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Can Walker’s Take Inuit Art Mainstream?

May 2013
Joe Talirunili's most-expensive piece of Inuit art. Stunning, but why does it have to carry the whole genre? Photo courtesy of Joyner/Waddington's

Joe Talirunili’s most-expensive piece of Inuit art. Stunning, but why does it have to carry the whole genre? Photo courtesy of Joyner/Waddington’s

During the past seven years, Joe Talirunili has been the only Inuit artist to generate big headlines in Canada’s mainstream media. He did it exactly twice: once in 2006 when one of his migration-boat sculptures sold at auction for $278,000 and again last year when another boat went for $290,000. He died in 1976, never knowing how popular he’d become.

During that stretch Inuit art has had lots of coverage, but there’s nothing sexier for an editor than an artist setting price records, unless it’s Justin Beiber revealing his narcissism to victims of the Nazis.

Inuit art has never been hyped because the market is stable, it has only a small, rabid group of big-time collectors and remains, surprisingly, a relatively unsexy part of Canadian art.

This week a third headline was available and would have been splashed widely if the genre had been Canadian painters or film distributors.

It would have explained how Ottawa’s Walker’s Fine Art and Estate Auctions was now the world’s undisputed champion of the Inuit resale market, having outdone venerable incumbent Waddington’s for the third time in a row. The final piece fell into place May 12th with auction sales of about $600,000; six days earlier a similar Waddington’s sale didn’t break $400,000. The story behind this shift is familiar to any first-year business student.

To call the art market fickle is to believe that a good night’s sleep solves a lot of problems. Right now Quebec painters are hot but to think that the Richard Doyon acrylic you bought at the Masson flea market for $100 last year is now worth $1,500 (the estimate at a local auction three weeks ago) is not dealing with reality.

Waddington’s got caught up in this. Five years ago it hit $3 million from two auctions and had no real competition in the market. The company rested on its laurels, diluted its supply chain, inflated value estimates and began to believe its own hype. By 2010, sales figures were static.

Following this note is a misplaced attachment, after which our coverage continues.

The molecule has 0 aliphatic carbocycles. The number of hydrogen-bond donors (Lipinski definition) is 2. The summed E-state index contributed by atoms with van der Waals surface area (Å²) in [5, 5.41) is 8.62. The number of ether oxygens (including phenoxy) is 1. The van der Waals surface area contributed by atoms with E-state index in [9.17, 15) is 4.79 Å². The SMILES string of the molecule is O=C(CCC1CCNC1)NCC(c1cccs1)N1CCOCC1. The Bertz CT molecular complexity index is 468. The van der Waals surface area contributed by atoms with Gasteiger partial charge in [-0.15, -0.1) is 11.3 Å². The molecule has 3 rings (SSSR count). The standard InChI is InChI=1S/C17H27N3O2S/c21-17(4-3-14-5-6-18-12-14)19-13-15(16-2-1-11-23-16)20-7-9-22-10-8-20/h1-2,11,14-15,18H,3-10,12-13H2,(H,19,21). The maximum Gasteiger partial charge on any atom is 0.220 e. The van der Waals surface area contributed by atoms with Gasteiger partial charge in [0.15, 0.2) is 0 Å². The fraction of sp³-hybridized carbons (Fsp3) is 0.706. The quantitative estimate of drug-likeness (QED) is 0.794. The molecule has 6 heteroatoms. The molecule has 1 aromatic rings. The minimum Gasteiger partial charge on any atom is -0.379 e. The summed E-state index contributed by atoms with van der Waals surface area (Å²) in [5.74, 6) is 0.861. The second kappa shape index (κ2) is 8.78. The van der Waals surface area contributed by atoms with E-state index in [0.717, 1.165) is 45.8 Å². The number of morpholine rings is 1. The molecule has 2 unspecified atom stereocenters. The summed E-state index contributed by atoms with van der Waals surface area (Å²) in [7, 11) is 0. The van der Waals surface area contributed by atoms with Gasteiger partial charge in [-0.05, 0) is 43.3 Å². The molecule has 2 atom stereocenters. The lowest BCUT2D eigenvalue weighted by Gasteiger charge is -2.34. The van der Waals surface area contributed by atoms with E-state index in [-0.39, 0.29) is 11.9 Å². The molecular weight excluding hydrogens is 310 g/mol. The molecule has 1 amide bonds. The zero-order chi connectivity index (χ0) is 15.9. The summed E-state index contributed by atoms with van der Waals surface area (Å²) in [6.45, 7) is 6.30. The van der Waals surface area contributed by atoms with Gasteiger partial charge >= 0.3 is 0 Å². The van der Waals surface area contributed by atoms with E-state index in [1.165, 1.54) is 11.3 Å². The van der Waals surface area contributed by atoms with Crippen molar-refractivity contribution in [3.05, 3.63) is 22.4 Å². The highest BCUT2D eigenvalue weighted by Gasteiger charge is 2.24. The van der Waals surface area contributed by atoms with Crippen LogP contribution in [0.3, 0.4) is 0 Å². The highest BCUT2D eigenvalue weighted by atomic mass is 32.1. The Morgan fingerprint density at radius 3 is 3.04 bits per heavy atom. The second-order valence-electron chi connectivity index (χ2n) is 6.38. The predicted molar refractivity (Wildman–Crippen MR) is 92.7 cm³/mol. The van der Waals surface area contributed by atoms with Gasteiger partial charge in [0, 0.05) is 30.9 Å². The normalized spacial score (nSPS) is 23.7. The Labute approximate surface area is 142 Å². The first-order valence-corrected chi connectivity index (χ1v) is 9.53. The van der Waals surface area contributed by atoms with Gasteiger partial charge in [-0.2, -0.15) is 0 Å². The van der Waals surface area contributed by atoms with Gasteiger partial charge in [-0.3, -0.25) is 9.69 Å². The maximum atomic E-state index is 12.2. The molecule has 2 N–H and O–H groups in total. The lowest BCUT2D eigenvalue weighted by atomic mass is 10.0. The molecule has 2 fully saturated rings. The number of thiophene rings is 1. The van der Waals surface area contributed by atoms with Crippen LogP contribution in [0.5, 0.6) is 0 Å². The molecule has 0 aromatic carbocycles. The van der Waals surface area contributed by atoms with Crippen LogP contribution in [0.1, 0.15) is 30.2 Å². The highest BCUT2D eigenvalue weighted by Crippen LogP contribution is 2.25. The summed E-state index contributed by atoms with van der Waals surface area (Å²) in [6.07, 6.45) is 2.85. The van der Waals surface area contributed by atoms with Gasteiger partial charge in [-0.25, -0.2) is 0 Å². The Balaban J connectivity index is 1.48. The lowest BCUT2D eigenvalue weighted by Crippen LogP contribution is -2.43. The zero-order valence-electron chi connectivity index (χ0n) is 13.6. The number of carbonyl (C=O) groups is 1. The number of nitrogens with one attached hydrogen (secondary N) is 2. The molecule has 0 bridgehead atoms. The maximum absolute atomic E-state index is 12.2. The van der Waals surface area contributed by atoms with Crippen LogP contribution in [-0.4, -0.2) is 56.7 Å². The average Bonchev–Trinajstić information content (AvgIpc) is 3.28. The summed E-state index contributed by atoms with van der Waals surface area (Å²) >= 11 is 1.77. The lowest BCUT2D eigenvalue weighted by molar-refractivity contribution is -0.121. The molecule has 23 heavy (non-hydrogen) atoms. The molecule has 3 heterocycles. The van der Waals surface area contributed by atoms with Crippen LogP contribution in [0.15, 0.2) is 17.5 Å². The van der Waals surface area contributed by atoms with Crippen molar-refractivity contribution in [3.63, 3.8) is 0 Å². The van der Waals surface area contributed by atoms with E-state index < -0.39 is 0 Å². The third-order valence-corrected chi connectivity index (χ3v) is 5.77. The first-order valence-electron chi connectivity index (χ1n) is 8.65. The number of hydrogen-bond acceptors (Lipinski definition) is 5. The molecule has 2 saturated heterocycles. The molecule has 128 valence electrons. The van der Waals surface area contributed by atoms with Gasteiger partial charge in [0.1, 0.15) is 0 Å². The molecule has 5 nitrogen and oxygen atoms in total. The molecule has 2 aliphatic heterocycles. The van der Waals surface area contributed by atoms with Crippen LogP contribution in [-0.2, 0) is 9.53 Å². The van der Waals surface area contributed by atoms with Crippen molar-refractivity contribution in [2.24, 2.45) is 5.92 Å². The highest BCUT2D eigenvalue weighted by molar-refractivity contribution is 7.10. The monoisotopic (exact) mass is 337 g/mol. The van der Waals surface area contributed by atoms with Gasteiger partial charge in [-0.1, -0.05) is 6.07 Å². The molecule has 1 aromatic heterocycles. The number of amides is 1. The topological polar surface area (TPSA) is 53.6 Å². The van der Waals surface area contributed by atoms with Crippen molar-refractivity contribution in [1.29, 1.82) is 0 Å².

In 2011 Jeff Walker got access to a divesting collection (John and Mary Robertson), hired one of Canada’s top experts (Ingo Hessel) and staged Walker’s first Inuit event. Since then it has been outselling Waddington’s with better pieces and more-realistic price estimates.

Waddington’s fell into the “brand-equity trap,” where a company thinks it knows more than the market.  It even somehow managed to get the uber-rich-reader Economist magazine to run a full-page story on Inuit art just days before the May 6 sale. The story’s highlight was a 1959 Cape Dorset graphics collection that Waddington’s valued at $400,000 – $450,000 (last bought in 2001 for $160,000). The lot didn’t even sell.

It’s a common mistake and highlights why Inuit art has never really taken off. Its  promoters have been stand-offish, and they still live in the 1970s.

Buyers obtain pieces because they love them, rarely as an investment for later resale, which dilutes market hype. Hessel estimates there are only a few hundred top-level collectors around the world, and Walker sees a changing of the guard. “The significant collectors of the past 20-40 years have stopped buying. What they have are now estates,” he says.

He believes there are enough new (young) buyers coming into the market to compensate, citing his auction’s 743 registered online bidders from 10 provinces, 49 states and a few dozen other countries. Very few pieces sold online, although “electronic” interest creates optimism. But Inuit art is not likely to become mainstream unless it truly pulls itself out of the past.

Huge promotional spending by the Canadian government from the 1950s to the 1970s dragged Inuit art out of a few frozen northern villages and into Canadian minds. But that marketing was traditional – print, radio and TV. To get a new breed interested, sellers can’t just create a Website and think they’ve joined the 21st Century market. For better or worse they have to adapt to new rules.

“I still feel like a missionary. I just want people to realize what a great part of Canadian heritage it is,” says Hessel. But in the next sentence he ponders whether Walker’s should do a workshop for beginning collectors and adds that the Inuit Art Quarterly magazine will start publishing again in September.

I’m not so sure. The magazine was as stodgy a piece of publishing (great pics though) as I’ve ever seen in arts, and workshops are usually taken by hobbyists, not potential collectors. This isn’t to criticize Hessel; he’s not a marketer. But Walker’s now has a chance to take Inuit art into the mainstream by understanding and redefining how the genre fits into today’s culture.

This is something Waddington’s tried and failed at. Compare it to the Inuit Art Enthusiasts, an organization with $43 in revenues and $325 in expenses last year, but which also held an Inuit Road Show at the Art Gallery of Alberta in January, attracting national media attention.

Inuit art is still inexpensive in the art world, but not enough people find it desirable. Walker sidled up to the value proposition in a roundabout way. “It’s completely culturally acceptable to enter the (art) market. Have you ever been to the galleries in (New York’s) Soho. They’re selling $15,000 – $20,000 pieces to first-time collectors.”

Canadians (and Americans and Europeans) are not New Yorkers, but they do have lots of disposable income and they do accumulate things they attach value to. Establishing that value is the next frontier for Inuit art, and the job can no longer rest on Joe Talirunili’s shoulders alone.

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